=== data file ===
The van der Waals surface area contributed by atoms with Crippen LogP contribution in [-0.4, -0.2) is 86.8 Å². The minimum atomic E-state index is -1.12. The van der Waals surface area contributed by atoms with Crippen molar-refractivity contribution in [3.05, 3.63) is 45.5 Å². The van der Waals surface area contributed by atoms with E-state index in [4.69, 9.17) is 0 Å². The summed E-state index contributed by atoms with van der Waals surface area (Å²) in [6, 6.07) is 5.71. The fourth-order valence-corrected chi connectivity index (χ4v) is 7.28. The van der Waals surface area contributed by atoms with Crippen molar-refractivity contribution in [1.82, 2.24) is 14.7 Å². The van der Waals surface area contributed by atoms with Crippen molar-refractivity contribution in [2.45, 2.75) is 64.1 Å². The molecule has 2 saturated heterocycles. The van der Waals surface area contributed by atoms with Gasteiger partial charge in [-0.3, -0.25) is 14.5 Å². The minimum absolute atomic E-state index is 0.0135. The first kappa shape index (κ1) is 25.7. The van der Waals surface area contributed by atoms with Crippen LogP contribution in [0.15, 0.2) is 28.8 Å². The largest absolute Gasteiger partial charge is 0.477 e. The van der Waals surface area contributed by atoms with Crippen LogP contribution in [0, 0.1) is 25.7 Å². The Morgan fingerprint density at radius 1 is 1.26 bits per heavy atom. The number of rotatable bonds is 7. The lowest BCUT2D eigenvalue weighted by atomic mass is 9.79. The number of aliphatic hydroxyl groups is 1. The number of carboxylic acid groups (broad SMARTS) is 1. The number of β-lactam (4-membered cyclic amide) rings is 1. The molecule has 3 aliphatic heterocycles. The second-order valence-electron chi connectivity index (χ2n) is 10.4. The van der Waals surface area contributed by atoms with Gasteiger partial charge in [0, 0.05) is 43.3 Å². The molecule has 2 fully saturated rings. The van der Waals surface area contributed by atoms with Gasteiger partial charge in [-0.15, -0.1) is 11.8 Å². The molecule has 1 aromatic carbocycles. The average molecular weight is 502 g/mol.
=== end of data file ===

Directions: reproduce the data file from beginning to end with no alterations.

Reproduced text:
The van der Waals surface area contributed by atoms with Crippen LogP contribution in [-0.4, -0.2) is 86.8 Å². The minimum atomic E-state index is -1.12. The van der Waals surface area contributed by atoms with Crippen molar-refractivity contribution in [3.05, 3.63) is 45.5 Å². The van der Waals surface area contributed by atoms with E-state index in [4.69, 9.17) is 0 Å². The summed E-state index contributed by atoms with van der Waals surface area (Å²) in [6, 6.07) is 5.71. The fourth-order valence-corrected chi connectivity index (χ4v) is 7.28. The van der Waals surface area contributed by atoms with Crippen molar-refractivity contribution in [1.82, 2.24) is 14.7 Å². The van der Waals surface area contributed by atoms with Crippen molar-refractivity contribution in [2.45, 2.75) is 64.1 Å². The molecule has 2 saturated heterocycles. The van der Waals surface area contributed by atoms with Gasteiger partial charge in [-0.3, -0.25) is 14.5 Å². The minimum absolute atomic E-state index is 0.0135. The first kappa shape index (κ1) is 25.7. The van der Waals surface area contributed by atoms with Crippen LogP contribution in [0.15, 0.2) is 28.8 Å². The largest absolute Gasteiger partial charge is 0.477 e. The van der Waals surface area contributed by atoms with Crippen LogP contribution in [0, 0.1) is 25.7 Å². The Morgan fingerprint density at radius 1 is 1.26 bits per heavy atom. The number of rotatable bonds is 7. The lowest BCUT2D eigenvalue weighted by atomic mass is 9.79. The number of aliphatic hydroxyl groups is 1. The number of carboxylic acid groups (broad SMARTS) is 1. The number of β-lactam (4-membered cyclic amide) rings is 1. The molecule has 3 aliphatic heterocycles. The second-order valence-electron chi connectivity index (χ2n) is 10.4. The van der Waals surface area contributed by atoms with Gasteiger partial charge in [0, 0.05) is 43.3 Å². The molecule has 2 fully saturated rings. The van der Waals surface area contributed by atoms with Gasteiger partial charge in [-0.15, -0.1) is 11.8 Å². The molecule has 1 aromatic carbocycles. The average molecular weight is 502 g/mol.